Green transition: Investments must accelerate the de-carbonization of all aspects of our economy.
Green jobs and sustainable and inclusive growth
Green economy: making societies and people more resilient through a fair transition to all and leaves no one behind.
Invest in sustainable solutions: fossil fuel subsidies must end and polluters must pay for their pollution.
Confront all climate risks
Cooperation: no country can succeed alone.
Net Zero by 2050
The IEA is leading a growing global focus on reaching net-zero emissions by the year 2050. According to IEA’s special report – Net-Zero by 2050: a Roadmap for the Global Energy Sector – the path to net-zero requires an unparalleled transformation of how energy is produced, transported and used globally.
The Roadmap lays down more than 400 milestones on the way to achieving net-zero which include completely cutting off investment in new fossil fuel projects and new coal plants. Annual additions of solar PV are expected to reach 630 GW by 2030 and wind power to reach 390 GW. By 2035, there are no sales of new internal combustion engine passenger cars. A major worldwide push to increase energy efficiency combined with incentives to accelerate innovation also form an essential part of these efforts.
While more and more countries will continue to announce pledges to achieve net-zero emissions over the coming years, action must start now to reach our long-term energy and climate goals. Governments need to implement policies that put global emissions into sustained decline. And they need to do that quickly.
The first fuel for a sustainable global energy system
Energy Efficiency 2020, the latest issue of IEA’s annual report on global trends in energy efficiency highlights the impact of the Covid-19 pandemic through analysis of energy data, policies and technology improvements. Although the Covid-19 pandemic has slowed down progress in global energy efficiency efforts, this ‘first fuel’ remains by far our key asset for economic and sustainable development across all nations.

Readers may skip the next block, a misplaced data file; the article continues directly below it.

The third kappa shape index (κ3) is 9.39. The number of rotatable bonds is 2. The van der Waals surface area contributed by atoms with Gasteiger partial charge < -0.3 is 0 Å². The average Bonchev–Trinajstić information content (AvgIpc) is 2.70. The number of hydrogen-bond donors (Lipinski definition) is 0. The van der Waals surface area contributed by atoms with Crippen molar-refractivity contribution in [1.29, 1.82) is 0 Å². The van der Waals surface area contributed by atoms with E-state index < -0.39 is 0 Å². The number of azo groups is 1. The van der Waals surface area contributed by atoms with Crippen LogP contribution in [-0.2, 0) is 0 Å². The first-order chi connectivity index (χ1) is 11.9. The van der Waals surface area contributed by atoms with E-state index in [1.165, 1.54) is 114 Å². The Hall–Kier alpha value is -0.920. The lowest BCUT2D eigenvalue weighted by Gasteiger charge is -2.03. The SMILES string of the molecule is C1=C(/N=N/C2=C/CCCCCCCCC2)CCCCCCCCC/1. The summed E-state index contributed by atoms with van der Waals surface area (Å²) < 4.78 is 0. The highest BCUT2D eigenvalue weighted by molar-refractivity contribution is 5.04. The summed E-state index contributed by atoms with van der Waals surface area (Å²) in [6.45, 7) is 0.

In the IEA’s Sustainable Development Scenario, energy efficiency alone renders more than 40% of the reduction in energy-related greenhouse gas emissions over the next 20 years. There lies a huge scope for energy efficiency in buildings, industrial processes, and transportation that could cut down the world’s energy needs in 2050 by one-third.
Lovin's Rocky Mountain Institute points out that in industrial settings, "there are abundant opportunities to save 70% to 90% of the energy and cost for lighting, fan, and pump systems; 50% for electric motors; and 60% in areas such as heating, cooling, office equipment, and appliances."
Implications for India
India’s energy choices matter. They have direct and far-reaching effects on the lives of a growing population, and major indirect effects on the rest of the world through their impact on energy markets, emissions, and flows of technology and capital. Deployment of renewable energy and energy efficiency, and technological diversification of energy sources, would result in significant energy security and economic benefits.
The Energy World is changing, with new digital technologies enabling greater control, optimization and analytics to improve energy efficiency and management for a better future. A transition of such scale and speed cannot be achieved without sustained support and participation from you. Be a part of the change with us.